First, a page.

With these bold words Webb aligns himself with those Lovecraftians who affirm that whatever the old boy thought, Wisdom is Good.
For example, in “Calling Cthulhu ,” esoteric journalist Erik Davis described the then-nascent cult of pop-Cthulhu, and noted that Lovecraft’s “dread” and “horror” seemed to belong to a 19th-century materialist confronting vast new vistas opened up by science, not unlike those opened by the ’60s drug culture, as he describes it in a later article on Cthulhu porn:
In this tangy bon-bon of nihilistic materialism, Lovecraft anticipates a peculiarly modern experience of dread, one conjured not by irrational fears of the dark but rather by the speculative realism of reason itself, staring into the cosmic void. . . . This terror before the empty and ultimately unknowable universe of scientific materialism is what gives the cosmic edge to the cosmic horror that Lovecraft, more than any other writer, injected into the modern imagination (though props must be given up as well to Arthur Machen, William Hope Hodgson, and, in the closing chapters of The Time Machine at least, H. G. Wells). While many secular people proclaim an almost childlike wonder at the mind-melting prospect of the incomprehensibly vast universe sketched out by astrophysics and bodied forth by doctored Hubble shots, Lovecraft would say that we have not really swallowed the implication of this inhuman immensity—that we have not, in other words, correlated our contents.
As Webb says,
I write to create wonder, which can be ecstasy and fear or simple alienation. I write thus to heal my Gnostic soul, the alien man trapped in this world. Fortunately some others share my needs and have bought this little book. I hope I can abduct them from the workaday world into a place of weird realism. I hope you won’t be quite the same when you return to your “real” life. Hail to the Ancient Dreams!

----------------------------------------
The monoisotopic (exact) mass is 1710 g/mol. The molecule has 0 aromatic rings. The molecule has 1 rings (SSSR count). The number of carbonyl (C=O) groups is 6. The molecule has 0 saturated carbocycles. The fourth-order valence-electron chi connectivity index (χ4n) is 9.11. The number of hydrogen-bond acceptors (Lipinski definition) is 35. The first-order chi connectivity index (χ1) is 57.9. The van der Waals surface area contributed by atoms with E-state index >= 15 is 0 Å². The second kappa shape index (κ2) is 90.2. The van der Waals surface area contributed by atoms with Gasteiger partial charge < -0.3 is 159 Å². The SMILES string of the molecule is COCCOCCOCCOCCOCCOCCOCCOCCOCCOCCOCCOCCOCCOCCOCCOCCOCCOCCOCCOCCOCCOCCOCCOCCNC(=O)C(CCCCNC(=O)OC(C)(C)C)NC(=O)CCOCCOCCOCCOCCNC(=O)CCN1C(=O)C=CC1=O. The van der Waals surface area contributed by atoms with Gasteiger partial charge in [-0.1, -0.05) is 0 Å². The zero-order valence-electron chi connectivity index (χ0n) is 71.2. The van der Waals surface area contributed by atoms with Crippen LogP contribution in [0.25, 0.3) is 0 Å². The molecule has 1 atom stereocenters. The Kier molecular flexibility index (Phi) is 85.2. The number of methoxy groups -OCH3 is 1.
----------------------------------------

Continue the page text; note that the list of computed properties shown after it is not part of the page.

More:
As words like ‘Gnostic’ and ‘epic’ clue us in, this is the Heroic or Dry Path of the Hermetic, or Magical, Tradition, as discussed by Baron Evola. In these traditions, the pursuit of Knowledge is not a sinful urge subject to dreadful punishment, as in the Abrahamic religions Lovecraft, atheist that he is, is still influenced by, but rather the essence of the Path itself.
And so Webb himself is not only a teacher of writing but also a high priest of the Temple of Set, and a student of the great theorist of the Left Hand Path, Dr. Stephen A. Flowers (another Texan!). His weird tales are kinda like “The Dunwich Horror” written from Wilbur’s point of view.
The nature of that wisdom is also of interest. An adolescent reading of Derleth’s anthology Tales of the Cthulhu Mythos (my own first exposure to Lovecraftiana) acquainted him with
[T]he Bloch-Lovecraft sequence [of tales; i.e., Bloch‘s “The Shambler from the Stars” and Lovecraft’s response] that forever caught my mind with the Shining Trapezohedron. A gateway to “other spaces” — possibly one of the most effective symbols of cosmicism for itself. This image haunts both my fiction and my esoteric pursuits [my emphasis].